'Prize,' says Sir W. Scott, 'is altogether a creature of the Crown. No man has, or can have, any interest but what he takes as the mere gift of the Crown ;3 beyond the extent of that gift he has nothing. This

1 Wheaton, p. 669 et seq. 2 See 27 & 28 Vic. cc. 24 & 25. 3 See 2 Will. IV. c. 53; 27 & 28 Vic, cc. 23, 24, & 36.

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is the principle of law upon the subject, and founded on the wisest reasons. The right of making war and peace is exclusively in the Crown. The acquisitions of war belong to the Crown: and the disposal of these acquisitions may be of the utmost importance for the purposes both of war and peace. This is no peculiar doctrine of our Constitution; it is universally received as a necessary principle of public jurisprudence by allwriters on the subject-Bello parta cedunt reipublicae." Lord Brougham accordingly held, that up to the period of final adjudication the Crown can restore the prize, without thinking of consulting, or taking the consent of the captor, who at his peril, and at the expense of his own blood and treasure, won that prize from the enemy.

Where the responsibility of the captor ceases, that of the State begins. It is responsible to other States for the acts of the captors under its commission the moment these acts are confirmed by the definitive sentence of the tribunals which it has appointed to determine the validity of captures in war. A judicial sentence, plainly against right, to the prejudice of a foreigner, entitles, his nation to obtain reparation by reprisals. By the 33 & 34 Vic. c. 90, s. 14, it is enacted,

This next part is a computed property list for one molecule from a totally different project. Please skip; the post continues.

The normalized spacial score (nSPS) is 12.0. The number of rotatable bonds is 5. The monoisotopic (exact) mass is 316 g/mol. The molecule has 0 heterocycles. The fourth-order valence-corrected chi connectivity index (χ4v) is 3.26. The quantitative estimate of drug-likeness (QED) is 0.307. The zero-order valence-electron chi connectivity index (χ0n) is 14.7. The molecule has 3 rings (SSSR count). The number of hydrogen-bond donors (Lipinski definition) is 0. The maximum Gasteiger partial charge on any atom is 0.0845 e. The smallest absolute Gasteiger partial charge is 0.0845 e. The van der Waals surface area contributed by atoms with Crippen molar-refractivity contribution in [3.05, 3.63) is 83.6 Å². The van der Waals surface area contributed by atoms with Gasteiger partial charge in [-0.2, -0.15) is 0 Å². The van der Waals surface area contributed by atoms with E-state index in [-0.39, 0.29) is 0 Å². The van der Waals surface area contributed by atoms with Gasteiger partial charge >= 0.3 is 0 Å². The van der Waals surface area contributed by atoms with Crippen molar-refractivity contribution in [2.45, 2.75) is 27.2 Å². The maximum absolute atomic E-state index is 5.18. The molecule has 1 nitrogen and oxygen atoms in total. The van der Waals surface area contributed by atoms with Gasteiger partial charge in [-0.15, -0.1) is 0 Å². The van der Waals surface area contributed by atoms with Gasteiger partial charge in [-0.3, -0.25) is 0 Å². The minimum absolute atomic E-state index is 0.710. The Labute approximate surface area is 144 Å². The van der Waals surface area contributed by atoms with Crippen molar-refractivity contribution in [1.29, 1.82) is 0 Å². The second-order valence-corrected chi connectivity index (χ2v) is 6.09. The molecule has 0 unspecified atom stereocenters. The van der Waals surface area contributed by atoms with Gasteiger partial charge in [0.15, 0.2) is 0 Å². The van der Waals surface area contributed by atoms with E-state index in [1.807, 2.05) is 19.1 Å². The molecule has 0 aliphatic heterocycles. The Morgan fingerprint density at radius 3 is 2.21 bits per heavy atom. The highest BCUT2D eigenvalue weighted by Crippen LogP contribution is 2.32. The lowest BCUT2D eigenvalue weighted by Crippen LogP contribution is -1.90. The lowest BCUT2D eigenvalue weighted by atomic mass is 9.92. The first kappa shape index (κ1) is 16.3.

If, during the continuance of any war in which Her Majesty may be neutral, any ships, goods, or merchandize, captured as prize of war within the territorial jurisdiction of Her Majesty, in violation of the neutrality of this realm, or captured by any ship which may have been built, equipped, commissioned, or despatched, or the force of which may have been augmented, contrary to the provisions of this Act, are brought within the limits of her Majesty's dominions by the captor, or any agent of the captor, or by any person having come into possession thereof with knowledge that the same was prize of war so captured as aforesaid, it shall be lawful for the original owner of such prize, or his agent, or for any person authorised in that behalf by the Government of the foreign State to which such owner belongs, to make application to the Court of Admiralty for seizure and detention of such prize, and the Court shall, on due proof of the facts, order such prize to be restored.

i The Elsebe, 5 Robinson's A. R., p. 182. 2 See the Judgment of Lord Brougham in Alexander v. the Duke of Wellington, 2 Russell & Milne's Rep., p. 35.

3 Wheaton, p. 673.